We compare the performance of APIE-Net with the methods that augment the datasets for person re-ID in Table 3. The results in the upper part are the highest records reported in the corresponding papers. In the lower part, the cautiously tuned baseline model performs better than the above state-of-the-art methods. The other three methods (including ours) are built on the baseline with data augmentation. However, the trivial pure-color-filling method and starGAN decrease the performance, indicating that inferior augmented images have negative effects on the task. On the other hand, our method generates images with accurate location and enough details, thus achieve the highest performance.
Table 3.

Comparison on person re-ID with data augmentation.

Models

Market-1501

DukeMTMC-reID

rank-1

mAP

rank-1

mAP

Basel(R)+LSRO [23]

78.06

56.23

67.68

47.13

Pose-transfer [26]

87.65

68.92

78.52

56.91

IDE+CamStyle+RE [20]

89.49

71.55

78.32

57.61

baseline

92.46

78.66

83.42

68.03

pure-color filling

91.27

76.53

83.08

66.94

StarGAN

91.39

76.34

80.88

62.59

APIE(Ours)

93.47

80.22

85.23

69.67

The comparative study on attribute learning is reported in Table 4. We compare our method with [28, 31, 32, 33] with respect to “C.up” (the color of the upper-body), “C.low” (the color of the lower-body) and the mean accuracy, as we augment these attributes in the experiments. An average of 0.3% performance gain is achieved by APIE-Net over the baseline, and much larger gain over other methods on the Market1501 dataset. APIE performs lower than [32, 33] on DukeMTMC for the lower baseline we used. The high performance attributed to the well generated images with accurate attribute information, which provides another verification to our method.
Table 4.

The attribute learning experiment using the augmented data on Market-1501 and DukeMTMC-reID.

Models

Market-1501

DukeMTMC-reID

C.up

C.low

Mean

C.up

C.low

Mean

SVM [31]

70.90

68.50

69.70

APR [28]

73.40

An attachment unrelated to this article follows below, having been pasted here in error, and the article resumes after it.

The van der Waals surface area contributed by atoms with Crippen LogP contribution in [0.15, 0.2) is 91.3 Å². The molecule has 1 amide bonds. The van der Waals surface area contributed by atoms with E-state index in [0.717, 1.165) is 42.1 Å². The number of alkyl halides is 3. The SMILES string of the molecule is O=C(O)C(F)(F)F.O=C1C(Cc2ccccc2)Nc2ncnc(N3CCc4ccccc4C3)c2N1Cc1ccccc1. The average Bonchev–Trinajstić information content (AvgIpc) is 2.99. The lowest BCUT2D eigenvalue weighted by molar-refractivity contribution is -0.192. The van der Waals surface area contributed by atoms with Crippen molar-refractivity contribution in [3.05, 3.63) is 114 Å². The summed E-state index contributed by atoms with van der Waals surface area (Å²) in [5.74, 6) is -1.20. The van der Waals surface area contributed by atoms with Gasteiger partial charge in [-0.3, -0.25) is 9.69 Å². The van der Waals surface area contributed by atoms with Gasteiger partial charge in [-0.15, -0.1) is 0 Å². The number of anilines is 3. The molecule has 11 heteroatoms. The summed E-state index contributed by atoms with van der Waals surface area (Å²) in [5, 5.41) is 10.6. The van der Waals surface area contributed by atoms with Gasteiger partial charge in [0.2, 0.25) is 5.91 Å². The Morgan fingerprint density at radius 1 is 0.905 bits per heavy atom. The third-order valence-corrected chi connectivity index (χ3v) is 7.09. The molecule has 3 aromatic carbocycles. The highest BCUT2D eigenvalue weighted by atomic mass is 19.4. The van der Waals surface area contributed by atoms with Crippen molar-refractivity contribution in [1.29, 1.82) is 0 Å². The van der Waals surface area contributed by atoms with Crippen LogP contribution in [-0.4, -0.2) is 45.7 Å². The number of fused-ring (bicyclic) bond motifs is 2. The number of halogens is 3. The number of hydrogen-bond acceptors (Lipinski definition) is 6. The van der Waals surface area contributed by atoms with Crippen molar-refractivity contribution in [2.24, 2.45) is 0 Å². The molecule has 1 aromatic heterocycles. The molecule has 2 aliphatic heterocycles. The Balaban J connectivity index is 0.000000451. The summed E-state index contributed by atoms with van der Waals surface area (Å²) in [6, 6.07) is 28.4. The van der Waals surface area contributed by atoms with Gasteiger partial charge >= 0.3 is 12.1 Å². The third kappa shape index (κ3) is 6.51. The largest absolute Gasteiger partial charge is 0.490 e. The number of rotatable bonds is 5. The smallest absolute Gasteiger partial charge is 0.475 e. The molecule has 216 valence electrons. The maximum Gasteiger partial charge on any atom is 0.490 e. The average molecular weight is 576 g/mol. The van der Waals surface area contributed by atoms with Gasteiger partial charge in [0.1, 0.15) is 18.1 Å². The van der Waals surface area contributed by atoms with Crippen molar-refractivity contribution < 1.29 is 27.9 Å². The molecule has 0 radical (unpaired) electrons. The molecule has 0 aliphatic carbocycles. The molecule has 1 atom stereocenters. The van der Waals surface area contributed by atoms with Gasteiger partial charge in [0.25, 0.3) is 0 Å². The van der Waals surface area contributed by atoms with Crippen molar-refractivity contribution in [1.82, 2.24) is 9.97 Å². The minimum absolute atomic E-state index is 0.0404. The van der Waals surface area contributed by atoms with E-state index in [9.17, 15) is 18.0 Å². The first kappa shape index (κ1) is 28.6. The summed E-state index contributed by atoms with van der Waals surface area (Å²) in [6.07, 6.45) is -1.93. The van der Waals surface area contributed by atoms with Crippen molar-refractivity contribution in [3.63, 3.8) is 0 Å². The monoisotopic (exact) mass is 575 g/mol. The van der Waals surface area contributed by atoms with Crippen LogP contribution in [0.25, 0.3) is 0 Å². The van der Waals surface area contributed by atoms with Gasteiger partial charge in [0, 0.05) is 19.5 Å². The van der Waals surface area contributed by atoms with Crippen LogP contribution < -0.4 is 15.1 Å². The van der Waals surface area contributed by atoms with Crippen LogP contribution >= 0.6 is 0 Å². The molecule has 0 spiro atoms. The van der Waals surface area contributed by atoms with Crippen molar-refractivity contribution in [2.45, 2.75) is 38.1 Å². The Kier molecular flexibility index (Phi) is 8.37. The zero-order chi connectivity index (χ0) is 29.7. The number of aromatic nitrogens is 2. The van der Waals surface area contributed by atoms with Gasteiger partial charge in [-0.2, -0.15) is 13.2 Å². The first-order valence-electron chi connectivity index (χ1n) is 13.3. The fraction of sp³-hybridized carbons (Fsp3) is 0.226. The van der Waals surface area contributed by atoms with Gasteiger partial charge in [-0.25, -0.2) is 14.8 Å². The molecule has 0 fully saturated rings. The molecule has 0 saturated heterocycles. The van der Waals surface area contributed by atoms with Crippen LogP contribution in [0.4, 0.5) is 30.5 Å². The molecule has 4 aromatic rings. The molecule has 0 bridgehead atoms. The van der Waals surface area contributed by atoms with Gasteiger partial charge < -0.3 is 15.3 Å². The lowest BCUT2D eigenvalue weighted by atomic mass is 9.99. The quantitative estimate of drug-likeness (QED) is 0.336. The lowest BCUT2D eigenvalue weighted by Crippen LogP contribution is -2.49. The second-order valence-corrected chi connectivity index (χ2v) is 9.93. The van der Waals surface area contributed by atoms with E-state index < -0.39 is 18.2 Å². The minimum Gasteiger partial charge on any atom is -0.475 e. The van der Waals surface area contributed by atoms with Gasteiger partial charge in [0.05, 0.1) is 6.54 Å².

69.91

71.55

72.29

41.48

57.91

Sun et al. [32]

87.50

87.20

86.35

93.90

91.80

92.85

JCM [33]

92.90

93.50

93.20

92.90

92.10

92.50

Baseline

95.30

94.18

94.70

88.79

82.55

85.88

Ours

95.46

94.59

95.00

88.95

83.19

86.26

3.4 Ablation Study

Four parts are used in the APIE-Net which are alternative but useful, namely the attributes-aware segmentation net, the multi-scale discriminator (“M.D.”), the latent variable discriminator (“L.D.”), and the discriminator-classifier share-weight mechanism (“S.W.”). The attribute-aware segmentation network and the generator-discriminator together construct the baseline set-up. “w.o. mask” means the baseline without the attribute-aware segmentation net. The combination of “M.D.”, “L.D.” and “S.W.” is the APIE-Net. To verify the effectiveness of each model part to the final performance we make the following ablation study.

As shown in Table 5, the IS values roughly increase whenever a new model part is involved. The final combination outperforms each single part. Then we make visualization of the image generation results as shown in Fig. 6. The result of taking the attribute-aware segmentation net out of the baseline method is depicted in the second row, which is least satisfying for doing the least transformation.
Table 5.

The IS comparison between different schemes

Market-1501

DukeMTMC-reID

Mean

baseline

4.248

4.483

4.366

w.o. mask

4.228

4.238

4.233

+M.D.

4.242

4.495

4.369

+L.D.

4.246

4.513

4.380

+S.W.

4.233

4.486

4.360

+M.D.+S.W.+L.D.

4.345

4.446

4.396

Fig. 6.

Image generation results with different parts of APIE-Net.

4 Conclusion and Future Works

In this paper, we propose the problem of attribute-aware pedestrian image editing and a new model, APIE-Net, as its solution. With the aid of specified attributes, APIE-Net can generate high-quality pedestrian images, which benefit for real-world applications including person re-ID and attribute prediction. Comprehensive experiments demonstrate the effectiveness of the proposed method. In the future we will experiment on more complex attributes in pedestrian image editing.

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Copyright information

© Springer Nature Switzerland AG 2019

Authors and Affiliations

  • Xiaoyi Yin
    • 1
    • 2
  • Xinqian Gu
    • 1
    • 2
  • Hong Chang
    • 1
    • 2
    Email author
  • Bingpeng Ma
    • 2
  • Xilin Chen
    • 1
    • 2
  1. 1.Key Laboratory of Intelligent Information Processing of Chinese Academy of Sciences (CAS)Institute of Computing Technology, CASBeijingChina
  2. 2.University of Chinese Academy of SciencesBeijingChina